The contact wire is acutally clamped in the lower section of the aluminium box. Looks a mess when being installed, but actually works very well apparently, looking forward to going back down to see what the finished job is like as I was only there for a couple of days of instalation
 

swt_passenger

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from what I've seen its called, rigid overhead conductor system. Not much info online about it apart its for use in tunnels with limited clearence which kings cross tunnel is.
Have you seen this: http://www.furrerfrey.ch/web/furrerfrey/en/produkte/sfl.html

If you go back through the news section of their website there's stories from 2007 about its use in Sunderland north tunnel (Metro), and Temple Mills depot. I think they used the same stuff in Edinburgh since then too.

I googled 'furrer and frey overhead conductor rail' - it also brings up various other pdfs etc that are difficult to link to...
 
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ChiefPlanner

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I think the Mound Tunnels (north) at Edinburgh was the first use in the UK - would not have been possible without the fixed bar "OLE" - and it gives 24 tph capabiltyinto Waverley from the West End. Never go past (which isn't often) without thinking of the debate we had about installing it in the meeting room at W/ly in 2006......
 

snowball

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Some sort of rigid overhead conductor - very possibly different in detail from those discussed in this thread - is used on the swing span and approaches at Trowse swing bridge, Norwich (electrified 1986).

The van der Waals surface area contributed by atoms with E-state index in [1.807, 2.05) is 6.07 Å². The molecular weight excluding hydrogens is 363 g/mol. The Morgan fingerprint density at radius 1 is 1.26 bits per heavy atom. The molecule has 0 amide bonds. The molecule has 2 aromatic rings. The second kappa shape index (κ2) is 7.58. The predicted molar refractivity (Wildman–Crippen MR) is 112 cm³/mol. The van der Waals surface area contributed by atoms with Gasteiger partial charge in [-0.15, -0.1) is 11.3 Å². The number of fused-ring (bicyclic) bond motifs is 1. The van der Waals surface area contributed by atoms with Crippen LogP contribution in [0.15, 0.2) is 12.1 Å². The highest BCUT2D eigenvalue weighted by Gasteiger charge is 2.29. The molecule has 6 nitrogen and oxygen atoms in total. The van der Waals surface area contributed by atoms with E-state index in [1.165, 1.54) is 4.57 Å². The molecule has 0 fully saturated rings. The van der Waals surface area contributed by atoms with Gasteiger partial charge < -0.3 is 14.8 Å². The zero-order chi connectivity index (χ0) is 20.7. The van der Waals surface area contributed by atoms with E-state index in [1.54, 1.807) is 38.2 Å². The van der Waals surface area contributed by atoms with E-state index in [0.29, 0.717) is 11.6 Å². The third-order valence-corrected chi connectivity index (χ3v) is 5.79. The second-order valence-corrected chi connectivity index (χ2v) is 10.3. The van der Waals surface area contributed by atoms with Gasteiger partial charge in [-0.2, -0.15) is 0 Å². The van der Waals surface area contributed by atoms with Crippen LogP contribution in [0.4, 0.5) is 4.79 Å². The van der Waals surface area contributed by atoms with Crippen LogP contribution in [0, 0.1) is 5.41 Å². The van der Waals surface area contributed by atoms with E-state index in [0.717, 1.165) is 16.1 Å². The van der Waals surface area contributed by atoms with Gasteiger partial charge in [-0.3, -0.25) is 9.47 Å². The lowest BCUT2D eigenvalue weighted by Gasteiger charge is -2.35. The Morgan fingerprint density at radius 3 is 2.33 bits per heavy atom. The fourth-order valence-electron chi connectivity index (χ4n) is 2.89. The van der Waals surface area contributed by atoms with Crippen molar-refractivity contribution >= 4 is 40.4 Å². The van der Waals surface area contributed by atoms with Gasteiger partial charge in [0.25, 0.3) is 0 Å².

Waddon

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Further to this, was just reading a news article on the Crossrail site about the contract being awarded for the tunnel fit-outs... and the article says that the contract includes " the installation of over 40km of track, overhead electric conductor rails to power the trains as well as ventilation and drainage systems"

So Crossrail will have overhead conductor rails too instead of wires?

Link to article
http://www.crossrail.co.uk/news/articles/crossrail-awards-major-tunnel-fit-out-contract#.UWw_baIsmSo
 

cyclebytrain

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If it's a good, reliable and cheap system for overhead electrification in tunnels, then why not? One thing that has stuck in my mind was that it looked like it would fail in a far more predictable manner than conventional overhead wiring.
 

edwin_m

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Further to this, was just reading a news article on the Crossrail site about the contract being awarded for the tunnel fit-outs... and the article says that the contract includes " the installation of over 40km of track, overhead electric conductor rails to power the trains as well as ventilation and drainage systems"

So Crossrail will have overhead conductor rails too instead of wires?

Link to article
http://www.crossrail.co.uk/news/articles/crossrail-awards-major-tunnel-fit-out-contract#.UWw_baIsmSo
They were certainly considering it a couple of years back and it looks like they have gone for it.
 

cyclebytrain

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Resurrecting my own thread... It looked like this had been installed at Farringdon too (but I only got a quick glimpse) -can anyone confirm? I'm sure it was still a wire at City Thameslink...